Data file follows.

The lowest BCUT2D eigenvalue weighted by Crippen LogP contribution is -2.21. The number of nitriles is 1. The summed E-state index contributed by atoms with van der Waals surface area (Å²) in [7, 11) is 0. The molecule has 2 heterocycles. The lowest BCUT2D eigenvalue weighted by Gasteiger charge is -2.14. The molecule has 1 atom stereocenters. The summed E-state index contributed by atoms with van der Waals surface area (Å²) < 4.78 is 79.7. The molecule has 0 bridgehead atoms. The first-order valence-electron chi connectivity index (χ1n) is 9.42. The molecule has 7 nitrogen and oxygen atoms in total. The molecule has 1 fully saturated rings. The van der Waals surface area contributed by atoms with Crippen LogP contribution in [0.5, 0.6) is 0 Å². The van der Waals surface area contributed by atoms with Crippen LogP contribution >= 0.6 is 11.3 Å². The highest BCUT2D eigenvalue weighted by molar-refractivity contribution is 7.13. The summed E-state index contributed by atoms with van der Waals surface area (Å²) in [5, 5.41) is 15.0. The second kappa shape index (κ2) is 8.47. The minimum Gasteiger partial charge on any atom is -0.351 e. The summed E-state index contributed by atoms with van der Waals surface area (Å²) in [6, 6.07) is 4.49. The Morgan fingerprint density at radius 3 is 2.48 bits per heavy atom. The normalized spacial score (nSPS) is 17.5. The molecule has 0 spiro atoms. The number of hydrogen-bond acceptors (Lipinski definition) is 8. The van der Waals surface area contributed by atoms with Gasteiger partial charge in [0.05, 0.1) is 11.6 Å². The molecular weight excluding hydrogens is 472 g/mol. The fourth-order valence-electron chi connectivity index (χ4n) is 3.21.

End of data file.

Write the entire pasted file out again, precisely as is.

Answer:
The lowest BCUT2D eigenvalue weighted by Crippen LogP contribution is -2.21. The number of nitriles is 1. The summed E-state index contributed by atoms with van der Waals surface area (Å²) in [7, 11) is 0. The molecule has 2 heterocycles. The lowest BCUT2D eigenvalue weighted by Gasteiger charge is -2.14. The molecule has 1 atom stereocenters. The summed E-state index contributed by atoms with van der Waals surface area (Å²) < 4.78 is 79.7. The molecule has 0 bridgehead atoms. The first-order valence-electron chi connectivity index (χ1n) is 9.42. The molecule has 7 nitrogen and oxygen atoms in total. The molecule has 1 fully saturated rings. The van der Waals surface area contributed by atoms with Crippen LogP contribution in [0.5, 0.6) is 0 Å². The van der Waals surface area contributed by atoms with Crippen LogP contribution >= 0.6 is 11.3 Å². The highest BCUT2D eigenvalue weighted by molar-refractivity contribution is 7.13. The summed E-state index contributed by atoms with van der Waals surface area (Å²) in [5, 5.41) is 15.0. The second kappa shape index (κ2) is 8.47. The minimum Gasteiger partial charge on any atom is -0.351 e. The summed E-state index contributed by atoms with van der Waals surface area (Å²) in [6, 6.07) is 4.49. The Morgan fingerprint density at radius 3 is 2.48 bits per heavy atom. The normalized spacial score (nSPS) is 17.5. The molecule has 0 spiro atoms. The number of hydrogen-bond acceptors (Lipinski definition) is 8. The van der Waals surface area contributed by atoms with Gasteiger partial charge in [0.05, 0.1) is 11.6 Å². The molecular weight excluding hydrogens is 472 g/mol. The fourth-order valence-electron chi connectivity index (χ4n) is 3.21.